New carpeting

Removing the carpet and restoring wood floors to like new condition is usually a more profitable investment than putting in wall-to-wall carpeting. It may clash with the new owners’ tastes and furniture. It’s expensive and you’re unlikely to recover your investment.

Green improvements

While making your home more environmentally friendly is a good thing, prospective buyers will not care that you’ve made the improvements unless they find eco-friendly homes as important as you do. You’re better off sinking any investments on green renovations into your new home.

Invisible improvements

Invisible improvements are usually costly and usually expected to be up to snuff by any new owner. (Think plumbing, HVAC.) A buyer is unlikely to pay extra just because you did this type of project.

Upscale landscaping

A lush, green lawn with nice landscaping is one thing; shaped bushes and ornate trellises are another. It’s best to keep it simple with native plants, adding a little color so the new homeowners can see how good the yard can be by adding plants and bushes that fit their tastes.

Driveway expansion

A common mistake made by homeowners is tearing up the front lawn to make room for another automobile. Not only is it expensive, it actually detracts from your home’s aesthetic.

If you’re considering a renovation and plan to stay for several years to enjoy it, that’s one thing. Making home improvements to increase the likelihood that it will increase the value of your home is another. You’re unlikely to recoup your investment and could actually hurt your home’s value to a prospective buyer.

Which Tree is for You? Top Choices for Christmas Trees

Do you have your favorite type of tree to use for a Christmas tree or do you just buy the first tree you see on the lot? It can be a difficult decision if you are looking for the perfectly shaped, fullest, most beautiful tree but it can be lots of fun for the family too.  Make a day of it and enjoy some winter fun in Northeast Ohio!      

 1. Fraser Fir

The Fraser Fir may be the perfect holiday tree. Its attractive 1″ needles are silvery-green and soft to the touch. Because there is space between the branches, the Fraser is easier to decorate than some trees. The firm branches hold heavier ornaments. The trees grow to almost perfect shapes, and as long as the cut tree is kept properly watered, the Frasier Fir has excellent needle retention.

 2. Noble Fir

The Noble Fir is deep green in color and has unusually lovely branch shape. Its branches are sturdy yet the needles are not too sharp to decorate easily. Like the Fraser Fir, the Noble’s branches have good spacing between branches so it’s easy to hang ornaments on them.

 3. Colorado Blue Spruce

A Colorado Blue Spruce has a nice pyramidal shape with strong limbs that can hold heavy ornaments. The Blue Spruce is known for its lovely blue foliage which can also appear silvery.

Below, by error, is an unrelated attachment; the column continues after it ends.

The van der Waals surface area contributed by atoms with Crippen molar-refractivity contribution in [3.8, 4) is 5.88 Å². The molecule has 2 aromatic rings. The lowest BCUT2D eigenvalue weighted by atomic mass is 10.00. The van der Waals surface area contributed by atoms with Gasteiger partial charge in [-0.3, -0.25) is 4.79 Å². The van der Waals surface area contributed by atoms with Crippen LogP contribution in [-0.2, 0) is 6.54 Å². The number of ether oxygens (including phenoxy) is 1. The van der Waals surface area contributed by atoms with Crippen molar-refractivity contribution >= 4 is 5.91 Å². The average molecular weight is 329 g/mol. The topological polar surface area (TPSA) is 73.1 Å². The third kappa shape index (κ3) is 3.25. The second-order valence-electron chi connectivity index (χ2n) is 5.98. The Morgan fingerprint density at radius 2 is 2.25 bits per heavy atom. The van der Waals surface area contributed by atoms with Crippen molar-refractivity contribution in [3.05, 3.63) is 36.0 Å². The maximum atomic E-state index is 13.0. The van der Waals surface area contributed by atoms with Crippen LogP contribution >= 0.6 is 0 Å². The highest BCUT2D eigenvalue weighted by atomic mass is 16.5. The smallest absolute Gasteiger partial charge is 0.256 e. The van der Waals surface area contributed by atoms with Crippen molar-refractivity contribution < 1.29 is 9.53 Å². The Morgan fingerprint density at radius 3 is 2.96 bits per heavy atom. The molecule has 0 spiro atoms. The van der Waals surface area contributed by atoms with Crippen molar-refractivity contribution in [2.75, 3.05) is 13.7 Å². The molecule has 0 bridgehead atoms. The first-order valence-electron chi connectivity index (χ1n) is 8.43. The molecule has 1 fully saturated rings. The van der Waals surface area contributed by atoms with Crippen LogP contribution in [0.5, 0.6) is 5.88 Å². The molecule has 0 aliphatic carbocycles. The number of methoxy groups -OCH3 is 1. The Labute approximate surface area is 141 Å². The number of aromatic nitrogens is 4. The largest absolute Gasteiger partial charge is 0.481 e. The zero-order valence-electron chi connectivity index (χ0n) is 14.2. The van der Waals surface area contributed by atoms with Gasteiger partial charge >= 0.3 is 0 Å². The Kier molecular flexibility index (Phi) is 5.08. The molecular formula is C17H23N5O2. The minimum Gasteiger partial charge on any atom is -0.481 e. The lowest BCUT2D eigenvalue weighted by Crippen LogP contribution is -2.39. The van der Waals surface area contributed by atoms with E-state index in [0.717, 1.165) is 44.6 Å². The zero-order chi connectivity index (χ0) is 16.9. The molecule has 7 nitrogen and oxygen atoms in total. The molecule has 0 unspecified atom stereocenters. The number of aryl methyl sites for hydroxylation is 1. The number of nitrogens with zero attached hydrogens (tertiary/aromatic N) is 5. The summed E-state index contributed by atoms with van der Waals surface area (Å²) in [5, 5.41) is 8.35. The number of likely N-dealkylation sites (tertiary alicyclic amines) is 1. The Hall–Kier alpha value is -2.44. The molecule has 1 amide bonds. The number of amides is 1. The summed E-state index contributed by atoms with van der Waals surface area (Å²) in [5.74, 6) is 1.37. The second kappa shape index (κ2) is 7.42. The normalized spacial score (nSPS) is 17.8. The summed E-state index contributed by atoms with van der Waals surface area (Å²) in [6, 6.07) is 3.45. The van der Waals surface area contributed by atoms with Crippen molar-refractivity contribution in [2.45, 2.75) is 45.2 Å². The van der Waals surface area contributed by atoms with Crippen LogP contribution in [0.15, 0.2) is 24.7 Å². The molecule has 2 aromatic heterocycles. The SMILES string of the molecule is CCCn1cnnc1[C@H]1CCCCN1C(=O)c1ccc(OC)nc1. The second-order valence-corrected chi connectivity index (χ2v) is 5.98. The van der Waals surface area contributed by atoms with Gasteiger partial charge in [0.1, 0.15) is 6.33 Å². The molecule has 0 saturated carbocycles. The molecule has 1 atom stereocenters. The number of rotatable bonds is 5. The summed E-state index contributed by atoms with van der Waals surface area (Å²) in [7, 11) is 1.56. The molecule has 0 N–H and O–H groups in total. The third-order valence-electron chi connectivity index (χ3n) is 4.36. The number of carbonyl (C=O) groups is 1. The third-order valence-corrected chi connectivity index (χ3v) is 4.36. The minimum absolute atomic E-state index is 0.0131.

4. Grand Fir

The Grand Fir has a glossy dark green color with needles that are 1 to 1 1/2 inches long. This tree is soft to the touch and may not be able to hold heavier ornaments. It’s a pretty tree that grows as high as 300 feet and it’s becoming more popular for homes.

 5. Balsam Fir

The Balsam Fir is a beautiful dark-green color with airy, flexible branches that may not be able to hold heavy ornaments. It has an attractive form, it holds its needles well, and gives off a pleasant fragrance for your home.

 6. White Fir (or Concolor Fir)

The National Christmas Tree Association notes that “Needles are usually 1/2 to 1 1/2 inch long, pointed or notched at the tip, bluish-green when young turning dull green with age…. As a Christmas tree, white fir has good foliage color, a pleasing natural shape and aroma, and good needle retention.”

 7. Eastern White Pine

Branches from the White Pine are often used in garlands, wreaths, and centerpieces due to their long, feathery, soft needles. Though it is a beautiful tree, branches can be a bit too flexible to support heavier decorations. Its lush fullness also makes it difficult to squeeze in ornaments. The White Pine needles last a long time when properly watered.

 8. Douglas Fir

A Douglas Fir is beautiful Christmas tree with soft shiny green needles. It may be difficult to decorate if the branches have been sheared into a perfect conical shape, leaving too little space between branches to hang decorations.

 9. Scotch Pine

You’ll want to wear gloves when decorating a Scotch Pine, since its needles can be sharp as pins! Also, due to heavy shearing, there may be little space between branches for ornaments. It resists drying and if permitted to become dry does not drop its needles.”

 10. Norway Spruce

The Norway Spruce is a beautiful tree but does not hold its needles well, and should be purchased just just a week or so before December 25th. The National Christmas Tree Association notes that the “overall color of Norway spruce is fair to excellent, but needle retention is considered poor unless the trees are cut fresh and kept properly watered.”

 Click here to find where you can find a comprehensive guide to more than 40 tree farms in Northeast Ohio including, Lake County, Geauga County, Cuyahoga County and more.  You may want to call ahead of time to check on hours of operation and directions.  

 Have a real estate need or question?  I am only a email or phone call away.